Healing of Vietnam War wounds continues in Berkeley this spring as a traveling model of Maya Lin's Vietnam Veterans Memorialthe Wallmakes its way toward Civic Center Park.
A 250-foot-ton, 5- foot-tall black Wall of names will stand outside the Veterans Building from March 20 until March 23, the city council decided Tuesday night. The 58,212 names of American soldiers who died in Vietnam (as listed on the wall) will be read aloud day and night while the wall is here.
An exhibition of Wall artifacts will accompany the monument. Mourners often leave mementos when the wall passes through their town, and organizers either take those items back to the main Wall in Washington, DC, or mount them to join the tour.
Pacifist folksinger, Navy veteran and event organizer Country Joe McDonald said he has already secured the $10,000 minimum to display the wall. It costs $3,500 to ship the Wall in, $3,000 to put a temporary walkway beside the Wall, $3,000 for rain covering overhead, plus 24-hour security and other expenses, mayoral aide Tamlyn Bright told the Voice.
McDonald now needs volunteers, Veterans will probably take security duty and give grievance counseling to mourners, but there will be a much greater need for readers. It takes about 50 continuous hours of reading to get through the entire list of names.
"We'll pull it off," predicted Bright, who has been working with McDonald for some time. "there'll be lots of nice last minute details, but for something like this people will pull together and help, I think."
Mayor Shirley Dean is looking to the school district to help defray the cost of the event, either in kind or in cash. Bright said the University of California may chip in as well.
Dean hopes to see visits to the Wall tied in with Vietnam War lessons in public school history classes and in peace and Conflict classes at the University of California. Dean said it's important to teach the next generation about events that shaped the last in an atmosphere of serious critical analysis. These kids who are in school now don't know very much about the Vietnam War," Dean said.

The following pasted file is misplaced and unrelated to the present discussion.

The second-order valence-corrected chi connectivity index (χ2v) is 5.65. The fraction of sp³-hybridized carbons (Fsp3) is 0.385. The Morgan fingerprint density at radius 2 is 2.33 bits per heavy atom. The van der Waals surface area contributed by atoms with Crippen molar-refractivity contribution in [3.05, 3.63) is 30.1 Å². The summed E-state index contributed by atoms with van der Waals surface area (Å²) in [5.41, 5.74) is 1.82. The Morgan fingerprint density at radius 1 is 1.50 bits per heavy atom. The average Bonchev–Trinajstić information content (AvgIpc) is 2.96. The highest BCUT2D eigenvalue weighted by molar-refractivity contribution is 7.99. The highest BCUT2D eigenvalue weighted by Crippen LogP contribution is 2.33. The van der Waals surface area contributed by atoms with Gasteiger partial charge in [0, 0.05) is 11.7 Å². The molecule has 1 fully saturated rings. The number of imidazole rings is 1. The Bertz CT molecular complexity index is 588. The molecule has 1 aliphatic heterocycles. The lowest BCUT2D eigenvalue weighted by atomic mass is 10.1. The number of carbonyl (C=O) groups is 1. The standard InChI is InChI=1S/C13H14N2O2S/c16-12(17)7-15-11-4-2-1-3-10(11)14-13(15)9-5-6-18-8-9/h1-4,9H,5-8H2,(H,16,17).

Berkeley has spent the last few years revisiting old injuries from the Vietnam War, and developing anew attitude toward the military in general. "In 1995 Berkeley celebrated Veteran's Day," McDonald recalled, "and no one could remember a Veteran's Day before that, it had been such a long time."
At the same commemoration ceremony, a new bronze plaque with the names of Berkeley's Vietnam War veterans went up on the Veteran's Building. Berkleyans have taken an active role in developing an "electronic memorial" on the Internet, as well.
As McDonald sees it. now is the time for veterans and war resisters to set aside their differences and enjoy their generational bonds.
"We never got to party together because starting at 19 or younger we were either protesting the war or fighting the war," McDonald said. "The memorial allows people to come out and admit the war happened, and to say that we feel really bad about it, and it allows the younger generation to see that so they can make their own decisions if they ever face a similar situation."
Vietnam Veterans Memorial Fund Director Jan Scruggs, who oversees the Wall tour, finds it strangely fitting that the Vietnam memorial should find its way to the heart of the peace movement.
"There's a sense of irony that the Wall is coming to Berkeley, since there was so much protest against the war," Scruggs said. "on the other hand, maybe Berkeley is the perfect place for just that reason."
For more information see Country Joe's Internet website at www.countryjoe.com/. Donations of time or money are directed to: Country Joe McDonald Wall, P.O. Box 7064, Berkeley, CA 94707.
Find out about the original Moving Wall. This is a different wall than the "Wall That Heals" from Washington, DC.